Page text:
Light-bulb grabbers at it again

New labels and mandates an example of nanny-state excess

The Washington Times

In the midst of an economic crisis, troubles in Afghanistan and various terrorist threats around the globe, the last thing on the minds of Americans is the light bulb. That didn’t stop the Federal Trade Commission (FTC) earlier this month from releasing 91 pages of regulations that will force manufacturers to revise their packaging and make costly compact fluorescent bulbs appear more appealing to consumers.

Congress ordered these changes in 2007 as part of its decision to force the dim, overpriced, mercury-filled product on a public that so far has refused to embrace it willingly. Beginning Jan. 1, 2012, bureaucratic rules will phase in, and 100-watt versions of Thomas Edison’s venerable invention will be first on the contraband list. Sylvania, the largest light-bulb company in North America, found in a telephone survey last year that three-quarters of Americans have no idea that Congress is coming for their light bulbs. If you like a safe, warm glow with your lighting, now would be a good time to start stocking up on incandescents.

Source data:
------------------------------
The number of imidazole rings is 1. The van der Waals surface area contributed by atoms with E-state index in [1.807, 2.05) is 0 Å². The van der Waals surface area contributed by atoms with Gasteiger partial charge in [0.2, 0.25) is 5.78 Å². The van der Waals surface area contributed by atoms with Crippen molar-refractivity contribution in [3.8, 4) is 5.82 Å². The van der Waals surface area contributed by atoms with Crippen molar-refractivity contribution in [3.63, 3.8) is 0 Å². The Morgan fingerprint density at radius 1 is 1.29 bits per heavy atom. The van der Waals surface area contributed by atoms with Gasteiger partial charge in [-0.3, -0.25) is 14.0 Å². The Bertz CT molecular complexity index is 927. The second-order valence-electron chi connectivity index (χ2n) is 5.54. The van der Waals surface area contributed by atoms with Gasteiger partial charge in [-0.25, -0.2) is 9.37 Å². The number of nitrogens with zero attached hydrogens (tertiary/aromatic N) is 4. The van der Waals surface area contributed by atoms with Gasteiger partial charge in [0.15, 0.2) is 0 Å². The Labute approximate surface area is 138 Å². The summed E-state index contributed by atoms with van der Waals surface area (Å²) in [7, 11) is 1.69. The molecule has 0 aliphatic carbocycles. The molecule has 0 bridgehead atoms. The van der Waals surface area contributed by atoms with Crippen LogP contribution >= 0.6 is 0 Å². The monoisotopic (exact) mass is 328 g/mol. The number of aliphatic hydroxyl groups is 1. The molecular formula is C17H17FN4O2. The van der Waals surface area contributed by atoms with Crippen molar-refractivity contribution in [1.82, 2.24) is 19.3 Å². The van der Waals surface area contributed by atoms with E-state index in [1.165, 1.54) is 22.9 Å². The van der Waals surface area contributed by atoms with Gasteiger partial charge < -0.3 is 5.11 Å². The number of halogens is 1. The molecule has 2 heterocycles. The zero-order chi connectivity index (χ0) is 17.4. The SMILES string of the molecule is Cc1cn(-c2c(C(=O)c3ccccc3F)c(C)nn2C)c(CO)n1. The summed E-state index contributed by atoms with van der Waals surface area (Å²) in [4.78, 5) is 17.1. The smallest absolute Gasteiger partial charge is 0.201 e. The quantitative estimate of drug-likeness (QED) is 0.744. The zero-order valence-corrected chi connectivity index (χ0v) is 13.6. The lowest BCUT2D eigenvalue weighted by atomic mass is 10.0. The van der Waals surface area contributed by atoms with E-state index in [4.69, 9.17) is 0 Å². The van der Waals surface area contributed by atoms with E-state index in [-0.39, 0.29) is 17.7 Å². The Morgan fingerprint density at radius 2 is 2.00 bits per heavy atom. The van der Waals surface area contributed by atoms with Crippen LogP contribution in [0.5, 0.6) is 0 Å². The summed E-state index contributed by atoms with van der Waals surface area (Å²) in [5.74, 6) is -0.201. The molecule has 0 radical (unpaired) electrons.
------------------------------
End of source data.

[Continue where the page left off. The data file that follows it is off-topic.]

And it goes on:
Congress wants to force the pale, cold fluorescent curlicue fixtures on everyone because it makes members feel that they are doing their part to “save the planet.” Fluorescent bulbs certainly are more efficient, and they do use less power. They make sense in many applications, particularly in workplace environments. The FTC’s new labels dethrone the watt as the primary measure of a bulb’s effectiveness and replace it with the lumen as a measure of light output. For the most part, industry supports the change. It’s happy to sell you any type of bulb.

The op-ed continues at The Washington Times.

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